United Kingdom

The UK is one of our priority markets for developing new renewable assets and is among the countries where we are expecting to experience the greatest growth in wind power installations. We have a significant pipeline of projects in Scotland and Northern Ireland of around 250 MW and we are committed to growth.

The UK Government has been clear that further action must be taken to cut emissions in order to meet the 2050 net-zero target.

The UK parliament was one of the first in the world to recognise and declare a global climate emergency.
It has also been clear that there are immense economic opportunities in moving to an even greener, cleaner economy, which is why it has put ‘Clean Growth' at the centre of its modern Industrial Strategy. 

The case for onshore wind is clear. It is the cheapest form of renewable energy in the UK and provides the lowest cost pathway to decarbonisation.

Our projects

In the UK, we are working on the development of several onshore wind farm projects both in Scotland and Northern Ireland.

The Scottish projects are Creag Riabhach in Sutherland (92 MW, consented), Rigghill in North Ayrshire (48 MW, in planning), and Sandy Knowe in Dumfries and Galloway (90 MW). 

The Northern Irish projects are Craiggore (25 MW, under construction) and Evishagaran (48 MW, under construction), both in County L'Derry. 

Sandy Knowe - Go to the project website

Rigghill - Go to the project website

"The UK and the Energy Transition: challenges and opportunities"

Given ERG's ambitions to expand in the UK, we decided to bring together a diverse group of experts from industry, the media, government and academia to gather their insights on the key issues that will shape the UK's energy future and the transition to a low-carbon economy.

Our objective was both to inform our own thinking as a business, but also to share insight with others and make recommendations to institutions and policymakers.

We planned to convene three roundtable discussions to bring together experts, exchange perspectives and gather insights. While we successfully held two of these events in the Summer of 2019, one in Edinburgh and one in Belfast, our plans for a third roundtable were derailed by the outbreak of the coronavirus pandemic. Consequently, we adapted our plans and, instead of the third roundtable, conducted a series of online video interviews.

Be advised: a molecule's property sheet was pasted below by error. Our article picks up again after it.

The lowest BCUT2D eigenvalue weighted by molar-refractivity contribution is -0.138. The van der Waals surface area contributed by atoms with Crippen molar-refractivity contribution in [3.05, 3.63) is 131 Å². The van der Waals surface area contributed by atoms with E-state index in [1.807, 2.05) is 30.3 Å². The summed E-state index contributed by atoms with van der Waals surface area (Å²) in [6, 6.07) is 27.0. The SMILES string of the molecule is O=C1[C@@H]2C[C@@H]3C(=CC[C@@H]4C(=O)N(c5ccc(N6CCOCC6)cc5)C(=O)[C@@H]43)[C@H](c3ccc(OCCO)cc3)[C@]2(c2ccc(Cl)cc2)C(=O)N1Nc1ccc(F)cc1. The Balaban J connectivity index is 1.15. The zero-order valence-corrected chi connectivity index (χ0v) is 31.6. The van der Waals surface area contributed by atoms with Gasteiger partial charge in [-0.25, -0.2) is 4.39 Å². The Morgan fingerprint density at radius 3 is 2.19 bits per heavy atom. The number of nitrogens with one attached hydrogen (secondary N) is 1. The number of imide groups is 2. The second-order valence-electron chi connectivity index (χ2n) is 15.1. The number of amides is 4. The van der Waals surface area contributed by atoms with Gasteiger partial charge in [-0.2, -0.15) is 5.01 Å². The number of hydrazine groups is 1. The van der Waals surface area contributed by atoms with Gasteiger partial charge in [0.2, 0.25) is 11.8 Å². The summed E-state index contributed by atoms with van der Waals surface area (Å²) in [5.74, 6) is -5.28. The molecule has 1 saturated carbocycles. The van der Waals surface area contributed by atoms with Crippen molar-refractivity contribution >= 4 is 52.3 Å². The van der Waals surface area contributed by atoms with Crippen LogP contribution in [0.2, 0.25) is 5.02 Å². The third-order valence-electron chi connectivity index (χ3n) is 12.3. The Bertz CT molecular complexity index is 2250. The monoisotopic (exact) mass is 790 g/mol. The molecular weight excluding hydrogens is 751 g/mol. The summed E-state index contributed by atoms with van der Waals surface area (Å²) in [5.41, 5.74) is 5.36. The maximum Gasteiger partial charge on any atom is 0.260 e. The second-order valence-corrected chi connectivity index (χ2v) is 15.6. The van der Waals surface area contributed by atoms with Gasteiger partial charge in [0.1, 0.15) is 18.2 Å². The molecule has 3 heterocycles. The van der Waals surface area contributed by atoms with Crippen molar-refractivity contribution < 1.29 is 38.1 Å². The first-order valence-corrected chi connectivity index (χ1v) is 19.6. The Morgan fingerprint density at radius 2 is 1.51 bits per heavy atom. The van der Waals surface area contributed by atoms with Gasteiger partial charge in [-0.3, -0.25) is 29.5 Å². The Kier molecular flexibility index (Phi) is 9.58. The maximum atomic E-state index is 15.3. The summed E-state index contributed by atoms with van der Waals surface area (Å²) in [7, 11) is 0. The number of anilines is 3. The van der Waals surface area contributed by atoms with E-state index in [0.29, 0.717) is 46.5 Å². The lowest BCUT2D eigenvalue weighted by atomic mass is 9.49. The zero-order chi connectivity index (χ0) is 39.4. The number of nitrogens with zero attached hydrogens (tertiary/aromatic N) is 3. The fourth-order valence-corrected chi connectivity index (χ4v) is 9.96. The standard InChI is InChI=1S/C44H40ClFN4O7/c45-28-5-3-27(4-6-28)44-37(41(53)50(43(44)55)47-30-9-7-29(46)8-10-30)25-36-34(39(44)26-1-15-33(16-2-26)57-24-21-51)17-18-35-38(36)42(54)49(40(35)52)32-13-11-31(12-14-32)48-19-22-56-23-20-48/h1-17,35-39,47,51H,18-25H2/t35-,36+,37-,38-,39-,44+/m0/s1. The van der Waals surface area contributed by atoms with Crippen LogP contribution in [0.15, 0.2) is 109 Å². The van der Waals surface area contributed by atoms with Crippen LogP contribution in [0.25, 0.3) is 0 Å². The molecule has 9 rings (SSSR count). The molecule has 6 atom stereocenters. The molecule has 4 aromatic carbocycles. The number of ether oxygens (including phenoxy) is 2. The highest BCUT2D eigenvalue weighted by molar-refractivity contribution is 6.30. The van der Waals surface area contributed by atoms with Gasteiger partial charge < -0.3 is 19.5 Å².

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Executive Summary

  • 1. Meeting the challenges of the next phase of the energy transition
    The next phase of decarbonisation in the UK will be more challenging than those of the past, requiring a raised level of political ambition and leadership. The transition will start to impact members of the public more visibly than before, necessitating a more active dialogue between governments, businesses, and communities to anticipate public concerns and earn support.

    While the move away from hydrocarbons as fuel is vital, it must be undertaken in a managed and considered way to maintain energy security and prevent economic shocks that could cause hardship and undermine our collective net zero ambitions. Clear policy direction and commitment to long term support have brought successes in the UK's offshore wind sector; replicating this in onshore renewables will be a vital plank of the next stage of UK decarbonisation.
  • 2. Political leadership, policy, and regulation
    Compared to what lies ahead, the progress on decarbonisation to date has been relatively easy, achievable even without high levels of political ambition and direction. That will not be the case for overcoming the greater challenges of the next stage of decarbonisation. We will need courage and determination from our political leaders, which industry must match with its own efforts to drive innovation, show adaptability and bring about economies of scale and cost reductions.

    The planning and regulatory frameworks that govern the UK energy system and related industries were designed for another age and without the objective of tackling climate change in mind. They require a fundamental update to align the regimes with net zero and facilitate the necessary shift to a decentralised, smart and clean energy system.
  • 3. Seizing the economic opportunity of net zero, while ensuring a just transition
    Tackling climate change represents a huge economic opportunity for those countries and businesses that can take the lead, and the need to recover from the economic impact of COVID-19 has accelerated the ‘green growth' agenda.

    However, policymakers must ensure that the transition to net zero does not exacerbate inequalities by creating ‘winners and losers'. The clean energy transition must be guided by a mature discussion about the future transition of the oil and gas industry.

Press releases about our activities in UK